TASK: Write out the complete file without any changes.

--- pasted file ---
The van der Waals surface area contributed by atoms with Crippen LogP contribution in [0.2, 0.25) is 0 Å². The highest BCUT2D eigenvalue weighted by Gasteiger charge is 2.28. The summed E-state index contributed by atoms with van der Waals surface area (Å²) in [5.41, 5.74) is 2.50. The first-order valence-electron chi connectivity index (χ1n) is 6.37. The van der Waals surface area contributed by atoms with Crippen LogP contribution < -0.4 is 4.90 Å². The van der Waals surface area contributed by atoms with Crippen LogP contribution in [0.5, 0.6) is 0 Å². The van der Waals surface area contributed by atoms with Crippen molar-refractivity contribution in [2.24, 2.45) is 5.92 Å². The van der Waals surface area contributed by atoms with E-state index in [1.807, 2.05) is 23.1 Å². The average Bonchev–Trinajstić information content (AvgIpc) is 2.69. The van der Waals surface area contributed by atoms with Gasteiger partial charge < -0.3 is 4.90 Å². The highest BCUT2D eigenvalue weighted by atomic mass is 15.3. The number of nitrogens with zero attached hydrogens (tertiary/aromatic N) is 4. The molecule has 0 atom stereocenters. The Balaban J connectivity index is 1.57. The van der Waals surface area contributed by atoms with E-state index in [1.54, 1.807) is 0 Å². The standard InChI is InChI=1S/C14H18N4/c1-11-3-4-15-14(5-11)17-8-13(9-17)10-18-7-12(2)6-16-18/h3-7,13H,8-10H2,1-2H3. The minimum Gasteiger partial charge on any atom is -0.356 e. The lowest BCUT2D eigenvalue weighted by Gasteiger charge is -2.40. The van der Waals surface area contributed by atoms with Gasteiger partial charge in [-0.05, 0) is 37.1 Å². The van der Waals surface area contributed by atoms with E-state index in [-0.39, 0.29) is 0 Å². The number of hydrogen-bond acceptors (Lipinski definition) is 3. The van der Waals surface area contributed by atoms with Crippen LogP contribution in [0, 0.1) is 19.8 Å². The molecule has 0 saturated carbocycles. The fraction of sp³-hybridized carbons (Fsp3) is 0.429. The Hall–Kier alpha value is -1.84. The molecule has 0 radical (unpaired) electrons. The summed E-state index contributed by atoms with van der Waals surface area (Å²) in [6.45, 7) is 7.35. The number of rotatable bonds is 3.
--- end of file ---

The van der Waals surface area contributed by atoms with Crippen LogP contribution in [0.2, 0.25) is 0 Å². The highest BCUT2D eigenvalue weighted by Gasteiger charge is 2.28. The summed E-state index contributed by atoms with van der Waals surface area (Å²) in [5.41, 5.74) is 2.50. The first-order valence-electron chi connectivity index (χ1n) is 6.37. The van der Waals surface area contributed by atoms with Crippen LogP contribution < -0.4 is 4.90 Å². The van der Waals surface area contributed by atoms with Crippen LogP contribution in [0.5, 0.6) is 0 Å². The van der Waals surface area contributed by atoms with Crippen molar-refractivity contribution in [2.24, 2.45) is 5.92 Å². The van der Waals surface area contributed by atoms with E-state index in [1.807, 2.05) is 23.1 Å². The average Bonchev–Trinajstić information content (AvgIpc) is 2.69. The van der Waals surface area contributed by atoms with Gasteiger partial charge < -0.3 is 4.90 Å². The highest BCUT2D eigenvalue weighted by atomic mass is 15.3. The number of nitrogens with zero attached hydrogens (tertiary/aromatic N) is 4. The molecule has 0 atom stereocenters. The Balaban J connectivity index is 1.57. The van der Waals surface area contributed by atoms with E-state index in [1.54, 1.807) is 0 Å². The standard InChI is InChI=1S/C14H18N4/c1-11-3-4-15-14(5-11)17-8-13(9-17)10-18-7-12(2)6-16-18/h3-7,13H,8-10H2,1-2H3. The minimum Gasteiger partial charge on any atom is -0.356 e. The lowest BCUT2D eigenvalue weighted by Gasteiger charge is -2.40. The van der Waals surface area contributed by atoms with Gasteiger partial charge in [-0.05, 0) is 37.1 Å². The van der Waals surface area contributed by atoms with E-state index in [-0.39, 0.29) is 0 Å². The number of hydrogen-bond acceptors (Lipinski definition) is 3. The van der Waals surface area contributed by atoms with Crippen LogP contribution in [0, 0.1) is 19.8 Å². The molecule has 0 saturated carbocycles. The fraction of sp³-hybridized carbons (Fsp3) is 0.429. The Hall–Kier alpha value is -1.84. The molecule has 0 radical (unpaired) electrons. The summed E-state index contributed by atoms with van der Waals surface area (Å²) in [6.45, 7) is 7.35. The number of rotatable bonds is 3.